We must teach our children that playing fair is the right way to play the game, not a win at all costs. Our sports should focus on teaching fundamental assets such as integrity, honesty, caring and responsibility, not how to hurt someone so they can’t finish the game or the season.
    Video games that protray such sports have age warnings so why are they allowed to actually play them at such ages when the gamers who aren’t actually hurting anyone are limited to 13+??
    Allowing children to display such forms of aggression and anger only builds on such attributes and teaches them that feeling this way is perfectly fine. We are sending different signals to children when we teach them at home to not play rough but then on the ice or in the ring to knock them out! These types of violence should be limited to children over a certain age that have learned the difference and understand that in the ring or on the ice is different then everyday life and you can’t use those techniques on just your average joe.
    Parents needs to be careful as children are very influential at such young ages, and everything they see and do changes them in some way. Be sure to be clear on what is right and what is wrong as to not to confuse them.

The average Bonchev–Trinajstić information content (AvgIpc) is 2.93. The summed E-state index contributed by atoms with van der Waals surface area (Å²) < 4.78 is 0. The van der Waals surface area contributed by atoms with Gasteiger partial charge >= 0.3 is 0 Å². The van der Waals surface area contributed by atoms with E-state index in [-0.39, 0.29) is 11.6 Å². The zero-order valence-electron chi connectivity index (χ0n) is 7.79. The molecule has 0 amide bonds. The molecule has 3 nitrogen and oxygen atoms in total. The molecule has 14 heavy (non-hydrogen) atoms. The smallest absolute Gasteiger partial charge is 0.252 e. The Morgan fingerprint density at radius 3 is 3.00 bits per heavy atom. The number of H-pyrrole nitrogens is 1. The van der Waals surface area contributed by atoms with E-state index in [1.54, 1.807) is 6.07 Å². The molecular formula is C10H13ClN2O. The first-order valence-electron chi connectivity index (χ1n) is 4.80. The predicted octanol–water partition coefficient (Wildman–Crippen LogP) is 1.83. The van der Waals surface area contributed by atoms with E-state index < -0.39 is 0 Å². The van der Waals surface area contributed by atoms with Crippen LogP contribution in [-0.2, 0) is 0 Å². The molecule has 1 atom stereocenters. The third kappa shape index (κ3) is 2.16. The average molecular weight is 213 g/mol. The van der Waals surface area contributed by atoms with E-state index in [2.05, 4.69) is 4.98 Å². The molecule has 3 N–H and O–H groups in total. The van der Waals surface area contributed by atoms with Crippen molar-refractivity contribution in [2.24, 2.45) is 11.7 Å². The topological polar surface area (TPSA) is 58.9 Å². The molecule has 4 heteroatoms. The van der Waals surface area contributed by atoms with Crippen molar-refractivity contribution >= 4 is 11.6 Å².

8. t510z says:

    This is an excellent post and quite an interesting subject. When does does the line get crossed in youth sport. We encourage aggression even in sports like soccer and basketball that are non-contact. I grew up with a friend that was very passive and kept to himself until he became involved in structured sport. The next year the boy was often getting into fights on and off school grounds and would sometimes injure other students when playing at lunch or recess in order to win. Obviously the correlation may not be perfect as other things could have created this change but it makes one think that maybe the encouragement of being aggressive in sports passed over to the real world. Why is it different for a child to knock another out in the ring, or out of the ring. When a child wins a fight in MMA they are rewarded and reassured of how skilled and great they are, but on the playground if they get in a fight and knock the other child out they are scolded and told how bad they are. How do we draw the line for youth spots?